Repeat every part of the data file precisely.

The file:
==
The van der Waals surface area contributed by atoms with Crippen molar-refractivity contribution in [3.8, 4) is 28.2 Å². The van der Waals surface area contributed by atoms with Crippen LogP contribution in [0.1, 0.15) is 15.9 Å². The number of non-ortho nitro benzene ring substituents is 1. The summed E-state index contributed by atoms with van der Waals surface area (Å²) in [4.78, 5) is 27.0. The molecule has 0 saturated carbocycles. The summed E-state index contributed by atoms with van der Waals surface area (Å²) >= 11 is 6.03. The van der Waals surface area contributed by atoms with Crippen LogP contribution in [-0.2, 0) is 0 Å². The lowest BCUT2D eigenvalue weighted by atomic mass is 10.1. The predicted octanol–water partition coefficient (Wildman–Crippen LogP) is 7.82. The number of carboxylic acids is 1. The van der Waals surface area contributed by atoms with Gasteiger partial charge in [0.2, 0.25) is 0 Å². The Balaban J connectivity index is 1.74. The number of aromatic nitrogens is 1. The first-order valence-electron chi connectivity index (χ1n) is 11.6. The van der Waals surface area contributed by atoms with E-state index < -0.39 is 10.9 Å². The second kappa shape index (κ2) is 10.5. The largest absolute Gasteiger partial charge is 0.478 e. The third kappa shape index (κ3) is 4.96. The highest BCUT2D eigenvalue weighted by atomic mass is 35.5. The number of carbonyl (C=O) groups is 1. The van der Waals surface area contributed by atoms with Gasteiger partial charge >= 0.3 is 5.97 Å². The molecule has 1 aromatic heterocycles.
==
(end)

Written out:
The van der Waals surface area contributed by atoms with Crippen molar-refractivity contribution in [3.8, 4) is 28.2 Å². The van der Waals surface area contributed by atoms with Crippen LogP contribution in [0.1, 0.15) is 15.9 Å². The number of non-ortho nitro benzene ring substituents is 1. The summed E-state index contributed by atoms with van der Waals surface area (Å²) in [4.78, 5) is 27.0. The molecule has 0 saturated carbocycles. The summed E-state index contributed by atoms with van der Waals surface area (Å²) >= 11 is 6.03. The van der Waals surface area contributed by atoms with Crippen LogP contribution in [-0.2, 0) is 0 Å². The lowest BCUT2D eigenvalue weighted by atomic mass is 10.1. The predicted octanol–water partition coefficient (Wildman–Crippen LogP) is 7.82. The number of carboxylic acids is 1. The van der Waals surface area contributed by atoms with Gasteiger partial charge in [0.2, 0.25) is 0 Å². The Balaban J connectivity index is 1.74. The number of aromatic nitrogens is 1. The first-order valence-electron chi connectivity index (χ1n) is 11.6. The van der Waals surface area contributed by atoms with E-state index < -0.39 is 10.9 Å². The second kappa shape index (κ2) is 10.5. The largest absolute Gasteiger partial charge is 0.478 e. The third kappa shape index (κ3) is 4.96. The highest BCUT2D eigenvalue weighted by atomic mass is 35.5. The number of carbonyl (C=O) groups is 1. The van der Waals surface area contributed by atoms with Gasteiger partial charge >= 0.3 is 5.97 Å². The molecule has 1 aromatic heterocycles.